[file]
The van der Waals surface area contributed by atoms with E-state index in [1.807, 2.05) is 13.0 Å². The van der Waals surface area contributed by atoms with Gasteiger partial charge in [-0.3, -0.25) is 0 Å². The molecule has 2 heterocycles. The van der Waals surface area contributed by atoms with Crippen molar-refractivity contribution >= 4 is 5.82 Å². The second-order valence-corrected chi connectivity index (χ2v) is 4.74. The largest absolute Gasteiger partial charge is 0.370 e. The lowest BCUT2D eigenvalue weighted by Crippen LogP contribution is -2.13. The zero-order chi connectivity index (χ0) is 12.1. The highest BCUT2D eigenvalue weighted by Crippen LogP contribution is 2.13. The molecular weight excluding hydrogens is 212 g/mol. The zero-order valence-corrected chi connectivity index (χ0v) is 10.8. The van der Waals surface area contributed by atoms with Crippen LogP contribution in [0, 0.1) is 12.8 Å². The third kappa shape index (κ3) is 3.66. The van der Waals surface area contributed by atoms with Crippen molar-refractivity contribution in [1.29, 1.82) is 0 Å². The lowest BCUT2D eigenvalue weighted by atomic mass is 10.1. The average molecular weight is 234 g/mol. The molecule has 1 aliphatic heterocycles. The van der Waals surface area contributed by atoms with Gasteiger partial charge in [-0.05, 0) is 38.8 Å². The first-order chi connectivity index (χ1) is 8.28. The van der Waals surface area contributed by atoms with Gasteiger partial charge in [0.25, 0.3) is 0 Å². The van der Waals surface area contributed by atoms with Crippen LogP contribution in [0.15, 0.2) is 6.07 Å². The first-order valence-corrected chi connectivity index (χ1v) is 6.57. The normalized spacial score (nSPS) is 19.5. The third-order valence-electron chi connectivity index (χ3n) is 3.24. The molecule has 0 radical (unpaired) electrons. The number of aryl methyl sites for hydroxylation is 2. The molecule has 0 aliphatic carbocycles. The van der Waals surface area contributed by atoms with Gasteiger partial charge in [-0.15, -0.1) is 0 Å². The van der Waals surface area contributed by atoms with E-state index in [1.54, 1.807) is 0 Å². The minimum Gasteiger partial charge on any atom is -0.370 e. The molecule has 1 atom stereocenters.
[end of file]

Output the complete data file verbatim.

The van der Waals surface area contributed by atoms with E-state index in [1.807, 2.05) is 13.0 Å². The van der Waals surface area contributed by atoms with Gasteiger partial charge in [-0.3, -0.25) is 0 Å². The molecule has 2 heterocycles. The van der Waals surface area contributed by atoms with Crippen molar-refractivity contribution >= 4 is 5.82 Å². The second-order valence-corrected chi connectivity index (χ2v) is 4.74. The largest absolute Gasteiger partial charge is 0.370 e. The lowest BCUT2D eigenvalue weighted by Crippen LogP contribution is -2.13. The zero-order chi connectivity index (χ0) is 12.1. The highest BCUT2D eigenvalue weighted by Crippen LogP contribution is 2.13. The molecular weight excluding hydrogens is 212 g/mol. The zero-order valence-corrected chi connectivity index (χ0v) is 10.8. The van der Waals surface area contributed by atoms with Crippen LogP contribution in [0, 0.1) is 12.8 Å². The third kappa shape index (κ3) is 3.66. The van der Waals surface area contributed by atoms with Crippen molar-refractivity contribution in [1.29, 1.82) is 0 Å². The lowest BCUT2D eigenvalue weighted by atomic mass is 10.1. The average molecular weight is 234 g/mol. The molecule has 1 aliphatic heterocycles. The van der Waals surface area contributed by atoms with Gasteiger partial charge in [-0.05, 0) is 38.8 Å². The first-order chi connectivity index (χ1) is 8.28. The van der Waals surface area contributed by atoms with Gasteiger partial charge in [0.25, 0.3) is 0 Å². The van der Waals surface area contributed by atoms with Crippen LogP contribution in [0.15, 0.2) is 6.07 Å². The first-order valence-corrected chi connectivity index (χ1v) is 6.57. The normalized spacial score (nSPS) is 19.5. The third-order valence-electron chi connectivity index (χ3n) is 3.24. The molecule has 0 radical (unpaired) electrons. The number of aryl methyl sites for hydroxylation is 2. The molecule has 0 aliphatic carbocycles. The van der Waals surface area contributed by atoms with Gasteiger partial charge in [-0.15, -0.1) is 0 Å². The van der Waals surface area contributed by atoms with E-state index in [1.54, 1.807) is 0 Å². The minimum Gasteiger partial charge on any atom is -0.370 e. The molecule has 1 atom stereocenters.